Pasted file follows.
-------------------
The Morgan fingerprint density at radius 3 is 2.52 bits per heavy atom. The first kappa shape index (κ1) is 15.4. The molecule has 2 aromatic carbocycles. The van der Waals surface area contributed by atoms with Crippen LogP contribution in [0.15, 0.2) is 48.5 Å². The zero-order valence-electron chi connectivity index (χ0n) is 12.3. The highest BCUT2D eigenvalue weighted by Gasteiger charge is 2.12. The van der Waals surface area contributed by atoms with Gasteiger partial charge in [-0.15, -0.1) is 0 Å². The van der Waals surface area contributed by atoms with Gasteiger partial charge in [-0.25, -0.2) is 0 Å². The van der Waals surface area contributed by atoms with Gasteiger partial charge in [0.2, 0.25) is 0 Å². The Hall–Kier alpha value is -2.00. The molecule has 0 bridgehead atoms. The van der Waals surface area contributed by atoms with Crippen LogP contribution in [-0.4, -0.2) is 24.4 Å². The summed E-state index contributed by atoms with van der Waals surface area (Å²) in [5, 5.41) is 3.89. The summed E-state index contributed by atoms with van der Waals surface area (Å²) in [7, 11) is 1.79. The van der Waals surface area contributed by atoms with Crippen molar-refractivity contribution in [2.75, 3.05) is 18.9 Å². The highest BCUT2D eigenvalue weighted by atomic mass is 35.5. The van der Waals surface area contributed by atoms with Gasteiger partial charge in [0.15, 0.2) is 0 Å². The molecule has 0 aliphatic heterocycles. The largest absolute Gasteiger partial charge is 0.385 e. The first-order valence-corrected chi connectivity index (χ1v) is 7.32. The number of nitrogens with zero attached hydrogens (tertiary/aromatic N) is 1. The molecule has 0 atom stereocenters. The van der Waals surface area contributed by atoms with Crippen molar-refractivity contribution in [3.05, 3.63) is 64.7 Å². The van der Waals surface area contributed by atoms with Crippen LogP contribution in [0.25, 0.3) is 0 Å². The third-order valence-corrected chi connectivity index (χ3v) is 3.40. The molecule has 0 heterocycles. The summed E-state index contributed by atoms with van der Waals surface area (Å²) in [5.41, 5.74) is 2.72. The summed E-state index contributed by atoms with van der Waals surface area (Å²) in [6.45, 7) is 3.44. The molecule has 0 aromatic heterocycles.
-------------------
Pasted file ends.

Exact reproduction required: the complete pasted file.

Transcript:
The Morgan fingerprint density at radius 3 is 2.52 bits per heavy atom. The first kappa shape index (κ1) is 15.4. The molecule has 2 aromatic carbocycles. The van der Waals surface area contributed by atoms with Crippen LogP contribution in [0.15, 0.2) is 48.5 Å². The zero-order valence-electron chi connectivity index (χ0n) is 12.3. The highest BCUT2D eigenvalue weighted by Gasteiger charge is 2.12. The van der Waals surface area contributed by atoms with Gasteiger partial charge in [-0.15, -0.1) is 0 Å². The van der Waals surface area contributed by atoms with Gasteiger partial charge in [-0.25, -0.2) is 0 Å². The van der Waals surface area contributed by atoms with Gasteiger partial charge in [0.2, 0.25) is 0 Å². The Hall–Kier alpha value is -2.00. The molecule has 0 bridgehead atoms. The van der Waals surface area contributed by atoms with Crippen LogP contribution in [-0.4, -0.2) is 24.4 Å². The summed E-state index contributed by atoms with van der Waals surface area (Å²) in [5, 5.41) is 3.89. The summed E-state index contributed by atoms with van der Waals surface area (Å²) in [7, 11) is 1.79. The van der Waals surface area contributed by atoms with Crippen molar-refractivity contribution in [2.75, 3.05) is 18.9 Å². The highest BCUT2D eigenvalue weighted by atomic mass is 35.5. The van der Waals surface area contributed by atoms with Gasteiger partial charge in [0.15, 0.2) is 0 Å². The molecule has 0 aliphatic heterocycles. The largest absolute Gasteiger partial charge is 0.385 e. The first-order valence-corrected chi connectivity index (χ1v) is 7.32. The number of nitrogens with zero attached hydrogens (tertiary/aromatic N) is 1. The molecule has 0 atom stereocenters. The van der Waals surface area contributed by atoms with Crippen molar-refractivity contribution in [3.05, 3.63) is 64.7 Å². The van der Waals surface area contributed by atoms with Crippen LogP contribution in [0.25, 0.3) is 0 Å². The third-order valence-corrected chi connectivity index (χ3v) is 3.40. The molecule has 0 heterocycles. The summed E-state index contributed by atoms with van der Waals surface area (Å²) in [5.41, 5.74) is 2.72. The summed E-state index contributed by atoms with van der Waals surface area (Å²) in [6.45, 7) is 3.44. The molecule has 0 aromatic heterocycles.